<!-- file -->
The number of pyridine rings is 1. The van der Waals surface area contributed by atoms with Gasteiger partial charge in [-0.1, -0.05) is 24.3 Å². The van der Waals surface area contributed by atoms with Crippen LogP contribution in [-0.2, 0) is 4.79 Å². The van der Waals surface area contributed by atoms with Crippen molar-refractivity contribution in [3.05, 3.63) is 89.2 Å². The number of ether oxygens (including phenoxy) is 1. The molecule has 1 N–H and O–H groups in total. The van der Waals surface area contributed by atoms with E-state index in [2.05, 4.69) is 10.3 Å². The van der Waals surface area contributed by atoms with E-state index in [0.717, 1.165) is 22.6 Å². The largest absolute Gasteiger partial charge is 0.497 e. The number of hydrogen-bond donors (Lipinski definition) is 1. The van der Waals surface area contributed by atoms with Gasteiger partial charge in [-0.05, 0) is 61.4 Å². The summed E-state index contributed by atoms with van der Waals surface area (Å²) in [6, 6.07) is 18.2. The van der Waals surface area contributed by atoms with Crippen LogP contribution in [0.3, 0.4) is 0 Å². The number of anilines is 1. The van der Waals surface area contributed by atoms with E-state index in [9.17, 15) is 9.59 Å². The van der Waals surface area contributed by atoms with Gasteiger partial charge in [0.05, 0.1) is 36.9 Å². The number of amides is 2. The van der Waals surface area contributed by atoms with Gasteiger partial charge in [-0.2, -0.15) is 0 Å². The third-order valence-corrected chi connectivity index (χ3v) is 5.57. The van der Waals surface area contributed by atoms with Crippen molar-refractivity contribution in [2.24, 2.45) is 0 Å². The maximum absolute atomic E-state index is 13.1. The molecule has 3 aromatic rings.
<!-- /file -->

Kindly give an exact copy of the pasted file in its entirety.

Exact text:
The number of pyridine rings is 1. The van der Waals surface area contributed by atoms with Gasteiger partial charge in [-0.1, -0.05) is 24.3 Å². The van der Waals surface area contributed by atoms with Crippen LogP contribution in [-0.2, 0) is 4.79 Å². The van der Waals surface area contributed by atoms with Crippen molar-refractivity contribution in [3.05, 3.63) is 89.2 Å². The number of ether oxygens (including phenoxy) is 1. The molecule has 1 N–H and O–H groups in total. The van der Waals surface area contributed by atoms with E-state index in [2.05, 4.69) is 10.3 Å². The van der Waals surface area contributed by atoms with E-state index in [0.717, 1.165) is 22.6 Å². The largest absolute Gasteiger partial charge is 0.497 e. The number of hydrogen-bond donors (Lipinski definition) is 1. The van der Waals surface area contributed by atoms with Gasteiger partial charge in [-0.05, 0) is 61.4 Å². The summed E-state index contributed by atoms with van der Waals surface area (Å²) in [6, 6.07) is 18.2. The van der Waals surface area contributed by atoms with Crippen LogP contribution in [0.3, 0.4) is 0 Å². The number of anilines is 1. The van der Waals surface area contributed by atoms with E-state index in [9.17, 15) is 9.59 Å². The van der Waals surface area contributed by atoms with Gasteiger partial charge in [0.05, 0.1) is 36.9 Å². The number of amides is 2. The van der Waals surface area contributed by atoms with Gasteiger partial charge in [-0.2, -0.15) is 0 Å². The third-order valence-corrected chi connectivity index (χ3v) is 5.57. The van der Waals surface area contributed by atoms with Crippen molar-refractivity contribution in [2.24, 2.45) is 0 Å². The maximum absolute atomic E-state index is 13.1. The molecule has 3 aromatic rings.